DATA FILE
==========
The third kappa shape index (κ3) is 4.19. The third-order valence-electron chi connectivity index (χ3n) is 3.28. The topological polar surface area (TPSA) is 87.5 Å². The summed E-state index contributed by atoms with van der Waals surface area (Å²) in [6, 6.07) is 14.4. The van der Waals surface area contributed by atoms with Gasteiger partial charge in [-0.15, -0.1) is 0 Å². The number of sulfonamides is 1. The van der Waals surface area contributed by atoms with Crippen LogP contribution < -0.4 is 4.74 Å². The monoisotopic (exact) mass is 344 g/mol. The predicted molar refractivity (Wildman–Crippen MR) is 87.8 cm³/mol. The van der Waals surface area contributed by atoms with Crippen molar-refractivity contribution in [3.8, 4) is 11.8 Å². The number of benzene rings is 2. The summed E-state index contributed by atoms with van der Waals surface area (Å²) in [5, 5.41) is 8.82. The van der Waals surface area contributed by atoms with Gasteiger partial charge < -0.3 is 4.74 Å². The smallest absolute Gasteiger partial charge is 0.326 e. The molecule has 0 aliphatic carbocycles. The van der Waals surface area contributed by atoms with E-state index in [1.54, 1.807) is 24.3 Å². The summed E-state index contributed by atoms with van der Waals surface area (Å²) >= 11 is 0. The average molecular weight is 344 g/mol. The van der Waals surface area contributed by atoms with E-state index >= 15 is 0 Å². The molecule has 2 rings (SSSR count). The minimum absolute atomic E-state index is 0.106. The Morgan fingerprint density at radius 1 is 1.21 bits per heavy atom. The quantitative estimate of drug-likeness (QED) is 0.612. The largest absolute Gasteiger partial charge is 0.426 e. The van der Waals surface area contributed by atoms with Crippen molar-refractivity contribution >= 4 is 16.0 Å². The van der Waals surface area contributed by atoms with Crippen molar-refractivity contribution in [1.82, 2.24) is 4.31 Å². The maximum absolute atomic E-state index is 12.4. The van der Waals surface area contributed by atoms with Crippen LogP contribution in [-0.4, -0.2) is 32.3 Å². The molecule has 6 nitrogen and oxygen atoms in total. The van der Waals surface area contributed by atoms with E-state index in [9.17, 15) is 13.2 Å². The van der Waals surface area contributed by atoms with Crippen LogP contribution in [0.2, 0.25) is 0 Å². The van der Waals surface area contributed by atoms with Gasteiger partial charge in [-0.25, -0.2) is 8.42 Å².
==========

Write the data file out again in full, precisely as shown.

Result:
The third kappa shape index (κ3) is 4.19. The third-order valence-electron chi connectivity index (χ3n) is 3.28. The topological polar surface area (TPSA) is 87.5 Å². The summed E-state index contributed by atoms with van der Waals surface area (Å²) in [6, 6.07) is 14.4. The van der Waals surface area contributed by atoms with Gasteiger partial charge in [-0.15, -0.1) is 0 Å². The number of sulfonamides is 1. The van der Waals surface area contributed by atoms with Crippen LogP contribution < -0.4 is 4.74 Å². The monoisotopic (exact) mass is 344 g/mol. The predicted molar refractivity (Wildman–Crippen MR) is 87.8 cm³/mol. The van der Waals surface area contributed by atoms with Crippen molar-refractivity contribution in [3.8, 4) is 11.8 Å². The number of benzene rings is 2. The summed E-state index contributed by atoms with van der Waals surface area (Å²) in [5, 5.41) is 8.82. The van der Waals surface area contributed by atoms with Gasteiger partial charge < -0.3 is 4.74 Å². The smallest absolute Gasteiger partial charge is 0.326 e. The molecule has 0 aliphatic carbocycles. The van der Waals surface area contributed by atoms with E-state index in [1.54, 1.807) is 24.3 Å². The summed E-state index contributed by atoms with van der Waals surface area (Å²) >= 11 is 0. The average molecular weight is 344 g/mol. The van der Waals surface area contributed by atoms with E-state index >= 15 is 0 Å². The molecule has 2 rings (SSSR count). The minimum absolute atomic E-state index is 0.106. The Morgan fingerprint density at radius 1 is 1.21 bits per heavy atom. The quantitative estimate of drug-likeness (QED) is 0.612. The largest absolute Gasteiger partial charge is 0.426 e. The van der Waals surface area contributed by atoms with Crippen molar-refractivity contribution >= 4 is 16.0 Å². The van der Waals surface area contributed by atoms with Crippen molar-refractivity contribution in [1.82, 2.24) is 4.31 Å². The maximum absolute atomic E-state index is 12.4. The van der Waals surface area contributed by atoms with Crippen LogP contribution in [-0.4, -0.2) is 32.3 Å². The molecule has 6 nitrogen and oxygen atoms in total. The van der Waals surface area contributed by atoms with E-state index in [9.17, 15) is 13.2 Å². The van der Waals surface area contributed by atoms with Crippen LogP contribution in [0.2, 0.25) is 0 Å². The van der Waals surface area contributed by atoms with Gasteiger partial charge in [-0.25, -0.2) is 8.42 Å².